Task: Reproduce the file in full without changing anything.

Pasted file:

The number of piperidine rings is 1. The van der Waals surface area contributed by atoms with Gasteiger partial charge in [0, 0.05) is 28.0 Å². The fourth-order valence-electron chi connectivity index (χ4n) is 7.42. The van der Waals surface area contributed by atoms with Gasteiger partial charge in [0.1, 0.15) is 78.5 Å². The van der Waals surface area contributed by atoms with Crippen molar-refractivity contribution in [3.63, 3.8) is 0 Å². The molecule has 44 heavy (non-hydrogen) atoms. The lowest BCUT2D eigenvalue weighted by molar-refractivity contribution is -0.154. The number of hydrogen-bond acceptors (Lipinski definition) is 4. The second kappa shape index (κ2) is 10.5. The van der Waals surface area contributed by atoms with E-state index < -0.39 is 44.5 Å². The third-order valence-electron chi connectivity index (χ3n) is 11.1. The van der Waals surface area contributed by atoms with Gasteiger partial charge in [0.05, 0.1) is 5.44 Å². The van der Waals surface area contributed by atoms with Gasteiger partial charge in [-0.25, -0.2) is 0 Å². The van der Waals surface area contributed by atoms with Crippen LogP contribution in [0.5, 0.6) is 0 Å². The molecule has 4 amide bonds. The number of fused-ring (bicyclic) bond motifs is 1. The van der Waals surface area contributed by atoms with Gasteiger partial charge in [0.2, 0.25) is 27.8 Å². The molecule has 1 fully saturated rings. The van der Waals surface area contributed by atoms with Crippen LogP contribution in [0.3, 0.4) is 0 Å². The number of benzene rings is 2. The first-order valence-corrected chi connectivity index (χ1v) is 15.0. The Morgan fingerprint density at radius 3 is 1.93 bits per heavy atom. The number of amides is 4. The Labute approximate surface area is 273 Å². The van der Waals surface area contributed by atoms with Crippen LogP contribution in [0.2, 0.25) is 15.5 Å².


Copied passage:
The number of piperidine rings is 1. The van der Waals surface area contributed by atoms with Gasteiger partial charge in [0, 0.05) is 28.0 Å². The fourth-order valence-electron chi connectivity index (χ4n) is 7.42. The van der Waals surface area contributed by atoms with Gasteiger partial charge in [0.1, 0.15) is 78.5 Å². The van der Waals surface area contributed by atoms with Crippen molar-refractivity contribution in [3.63, 3.8) is 0 Å². The molecule has 44 heavy (non-hydrogen) atoms. The lowest BCUT2D eigenvalue weighted by molar-refractivity contribution is -0.154. The number of hydrogen-bond acceptors (Lipinski definition) is 4. The second kappa shape index (κ2) is 10.5. The van der Waals surface area contributed by atoms with E-state index < -0.39 is 44.5 Å². The third-order valence-electron chi connectivity index (χ3n) is 11.1. The van der Waals surface area contributed by atoms with Gasteiger partial charge in [0.05, 0.1) is 5.44 Å². The van der Waals surface area contributed by atoms with Gasteiger partial charge in [-0.25, -0.2) is 0 Å². The van der Waals surface area contributed by atoms with Crippen LogP contribution in [0.5, 0.6) is 0 Å². The molecule has 4 amide bonds. The number of fused-ring (bicyclic) bond motifs is 1. The van der Waals surface area contributed by atoms with Gasteiger partial charge in [0.2, 0.25) is 27.8 Å². The molecule has 1 fully saturated rings. The van der Waals surface area contributed by atoms with Crippen LogP contribution in [0.3, 0.4) is 0 Å². The number of benzene rings is 2. The first-order valence-corrected chi connectivity index (χ1v) is 15.0. The Morgan fingerprint density at radius 3 is 1.93 bits per heavy atom. The number of amides is 4. The Labute approximate surface area is 273 Å². The van der Waals surface area contributed by atoms with Crippen LogP contribution in [0.2, 0.25) is 15.5 Å².